DevOps Blog

API/Developer Portals: How To Create Great API Portals

Jonathan Johnson
4 minute read
Jonathan Johnson
image_pdfimage_print

If you’re a developer, you’ve no doubt encountered the terms API portal and developer portal. The goal of these portals is to educate developers so they can use the associated APIs—so what goes into the best API portals? Let’s take a look.

What is an API portal?

The API portal, also called the developer portal, is the intermediary between the API provider and the API consumer. (An application programming interface is how you set up interactions with various software apps.) The API portal will offer documentation about using the API.

The API portal is located on a company’s website. It can usually be found under a developer’s page, otherwise just search on the website. In the portal, you can get information about:

  • The API
  • How to use it
  • API keys
  • When versions are released or being deprecated

The API portal is there to encourage development engagement and innovation with the API. When good communication exists around the product, it is easier for people to adopt and to use. That is what the API Portal is for.

What makes a good API portal?

The DevPortal awards are a great place to see good, different approaches to the API portal. The success of the API portal depends entirely around communication. When its purpose is to communicate what the API is and how people should and can be using it, the task becomes one of communication.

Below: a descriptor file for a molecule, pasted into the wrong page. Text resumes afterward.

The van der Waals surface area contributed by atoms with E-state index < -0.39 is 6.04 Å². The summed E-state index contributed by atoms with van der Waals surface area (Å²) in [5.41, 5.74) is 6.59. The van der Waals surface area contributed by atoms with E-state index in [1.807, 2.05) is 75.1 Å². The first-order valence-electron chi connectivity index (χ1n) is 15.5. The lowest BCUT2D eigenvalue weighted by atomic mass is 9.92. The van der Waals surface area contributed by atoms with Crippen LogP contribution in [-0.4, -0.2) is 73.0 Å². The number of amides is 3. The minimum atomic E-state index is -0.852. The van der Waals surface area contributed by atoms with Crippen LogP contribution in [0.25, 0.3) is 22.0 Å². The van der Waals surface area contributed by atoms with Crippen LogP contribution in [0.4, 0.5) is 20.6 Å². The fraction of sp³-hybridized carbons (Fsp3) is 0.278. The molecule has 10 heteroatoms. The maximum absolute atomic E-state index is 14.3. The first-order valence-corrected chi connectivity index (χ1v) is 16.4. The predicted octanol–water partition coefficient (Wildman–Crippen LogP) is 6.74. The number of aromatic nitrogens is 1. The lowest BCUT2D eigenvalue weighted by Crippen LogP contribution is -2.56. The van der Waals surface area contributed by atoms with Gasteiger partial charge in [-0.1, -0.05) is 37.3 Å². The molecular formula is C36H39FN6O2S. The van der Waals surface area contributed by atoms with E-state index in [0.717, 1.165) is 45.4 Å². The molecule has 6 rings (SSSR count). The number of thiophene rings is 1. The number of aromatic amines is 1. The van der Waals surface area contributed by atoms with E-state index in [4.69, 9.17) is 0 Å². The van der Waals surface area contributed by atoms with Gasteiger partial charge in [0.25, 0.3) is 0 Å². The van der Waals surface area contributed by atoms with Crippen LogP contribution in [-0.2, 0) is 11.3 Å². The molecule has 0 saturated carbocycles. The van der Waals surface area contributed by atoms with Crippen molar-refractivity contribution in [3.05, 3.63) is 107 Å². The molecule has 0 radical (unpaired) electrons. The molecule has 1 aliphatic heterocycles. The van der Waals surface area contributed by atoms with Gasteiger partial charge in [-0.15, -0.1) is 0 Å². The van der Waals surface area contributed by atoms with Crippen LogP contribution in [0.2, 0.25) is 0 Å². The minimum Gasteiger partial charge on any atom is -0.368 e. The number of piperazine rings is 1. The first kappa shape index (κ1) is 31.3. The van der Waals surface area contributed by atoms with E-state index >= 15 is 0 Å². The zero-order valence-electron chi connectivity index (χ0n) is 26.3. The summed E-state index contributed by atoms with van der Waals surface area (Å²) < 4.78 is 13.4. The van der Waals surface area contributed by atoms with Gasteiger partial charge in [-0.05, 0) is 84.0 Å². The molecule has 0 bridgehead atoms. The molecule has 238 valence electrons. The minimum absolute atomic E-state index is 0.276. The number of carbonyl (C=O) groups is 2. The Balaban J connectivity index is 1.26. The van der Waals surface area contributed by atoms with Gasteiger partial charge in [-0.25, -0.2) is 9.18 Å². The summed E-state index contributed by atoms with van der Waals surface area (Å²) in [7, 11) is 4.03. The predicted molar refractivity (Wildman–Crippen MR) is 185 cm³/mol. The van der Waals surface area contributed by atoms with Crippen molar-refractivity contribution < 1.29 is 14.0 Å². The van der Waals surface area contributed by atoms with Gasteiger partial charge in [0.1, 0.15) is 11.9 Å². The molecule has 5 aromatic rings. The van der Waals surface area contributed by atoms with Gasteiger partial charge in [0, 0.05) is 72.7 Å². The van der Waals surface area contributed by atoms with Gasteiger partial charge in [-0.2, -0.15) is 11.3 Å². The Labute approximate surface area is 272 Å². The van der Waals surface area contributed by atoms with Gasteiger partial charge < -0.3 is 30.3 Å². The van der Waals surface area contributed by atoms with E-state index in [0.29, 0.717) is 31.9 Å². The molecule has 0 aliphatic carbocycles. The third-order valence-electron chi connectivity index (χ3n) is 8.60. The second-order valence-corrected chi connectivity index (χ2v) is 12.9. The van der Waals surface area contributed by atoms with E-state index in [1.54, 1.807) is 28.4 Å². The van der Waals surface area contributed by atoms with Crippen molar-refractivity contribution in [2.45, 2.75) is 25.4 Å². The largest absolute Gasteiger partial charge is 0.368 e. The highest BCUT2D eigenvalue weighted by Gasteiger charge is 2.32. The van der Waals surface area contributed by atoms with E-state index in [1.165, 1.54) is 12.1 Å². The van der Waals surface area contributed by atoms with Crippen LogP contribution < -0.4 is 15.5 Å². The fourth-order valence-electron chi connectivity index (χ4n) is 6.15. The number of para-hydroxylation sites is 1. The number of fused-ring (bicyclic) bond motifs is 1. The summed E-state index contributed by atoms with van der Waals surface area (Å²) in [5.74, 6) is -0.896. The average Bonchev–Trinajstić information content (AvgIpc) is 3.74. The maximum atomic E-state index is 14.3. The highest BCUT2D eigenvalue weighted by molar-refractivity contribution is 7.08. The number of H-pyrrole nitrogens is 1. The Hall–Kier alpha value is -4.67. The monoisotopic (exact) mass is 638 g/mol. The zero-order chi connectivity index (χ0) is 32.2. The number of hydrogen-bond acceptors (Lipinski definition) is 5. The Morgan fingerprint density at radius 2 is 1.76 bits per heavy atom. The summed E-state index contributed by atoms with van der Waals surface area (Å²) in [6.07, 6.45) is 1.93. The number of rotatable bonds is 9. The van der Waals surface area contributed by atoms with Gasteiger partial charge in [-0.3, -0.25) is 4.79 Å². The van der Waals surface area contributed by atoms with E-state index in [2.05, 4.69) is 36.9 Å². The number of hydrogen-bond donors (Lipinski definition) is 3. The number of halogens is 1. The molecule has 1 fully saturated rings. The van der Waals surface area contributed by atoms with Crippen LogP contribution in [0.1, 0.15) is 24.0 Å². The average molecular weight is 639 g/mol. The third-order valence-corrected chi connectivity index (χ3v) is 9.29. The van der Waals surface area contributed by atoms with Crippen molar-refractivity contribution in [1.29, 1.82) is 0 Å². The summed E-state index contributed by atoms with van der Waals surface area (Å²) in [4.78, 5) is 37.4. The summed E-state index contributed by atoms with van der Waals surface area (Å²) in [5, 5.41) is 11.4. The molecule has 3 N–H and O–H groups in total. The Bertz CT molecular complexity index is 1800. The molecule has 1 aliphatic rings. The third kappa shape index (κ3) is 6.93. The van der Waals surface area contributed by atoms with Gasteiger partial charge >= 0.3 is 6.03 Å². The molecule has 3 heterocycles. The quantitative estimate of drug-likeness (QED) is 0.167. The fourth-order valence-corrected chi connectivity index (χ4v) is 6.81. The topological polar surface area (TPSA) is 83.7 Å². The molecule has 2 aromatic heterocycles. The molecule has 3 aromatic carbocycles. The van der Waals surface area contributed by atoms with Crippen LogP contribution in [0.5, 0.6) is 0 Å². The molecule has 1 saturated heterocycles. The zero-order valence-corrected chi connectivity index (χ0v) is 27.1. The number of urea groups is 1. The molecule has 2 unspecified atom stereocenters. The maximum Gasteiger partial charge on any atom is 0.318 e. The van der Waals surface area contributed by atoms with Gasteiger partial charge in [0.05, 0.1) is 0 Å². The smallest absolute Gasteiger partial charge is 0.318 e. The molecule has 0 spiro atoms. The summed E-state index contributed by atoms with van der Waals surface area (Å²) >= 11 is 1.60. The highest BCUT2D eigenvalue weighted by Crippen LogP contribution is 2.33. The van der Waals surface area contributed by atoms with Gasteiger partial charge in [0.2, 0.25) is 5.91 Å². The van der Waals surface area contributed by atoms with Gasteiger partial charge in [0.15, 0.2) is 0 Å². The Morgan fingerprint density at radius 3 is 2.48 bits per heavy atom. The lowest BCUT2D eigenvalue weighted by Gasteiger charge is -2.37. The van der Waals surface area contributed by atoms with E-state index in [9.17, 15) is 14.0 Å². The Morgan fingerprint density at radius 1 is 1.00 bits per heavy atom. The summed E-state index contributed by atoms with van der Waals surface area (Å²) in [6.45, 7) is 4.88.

How an API communicates its use is specific to the API. Wells Fargo may have more hurdles to get through than Twitter because of its sensitive account data. But Twitter may have more restrictions about how many calls can be made to its API because of the sheer volume of data that passes through it. Each API is different, and those things that make it different need to be communicated.

Communication is key to the success of an API Portal. A good API portal has two characteristics:

  • A clear statement about the value the API offers the developer
  • Steps for getting started

API value statement

Wells Fargo has multiple APIs on offer. On each offerings, they write a one-liner that states what the API does, and how it helps the developer.

For this ACH payments API, these components form the entire page. Each API gets this one-page treatment.

Steps for getting started

Like good sales, after the API is shown and a developer wishes to try it out, a Getting Started page should be:

  • Easy to access
  • Easy to follow

The getting started page should be somewhere obvious on the website:

  • In a header or footer with other links
  • In a popup menu chat agent
  • In the body of text with the API service description.

It should be easy for a developer to say, “I want to get started.” Then say, “Great, there’s the link so I can.” Xero’s Get started button is built right into their banner, making it take center stage on their developer portal: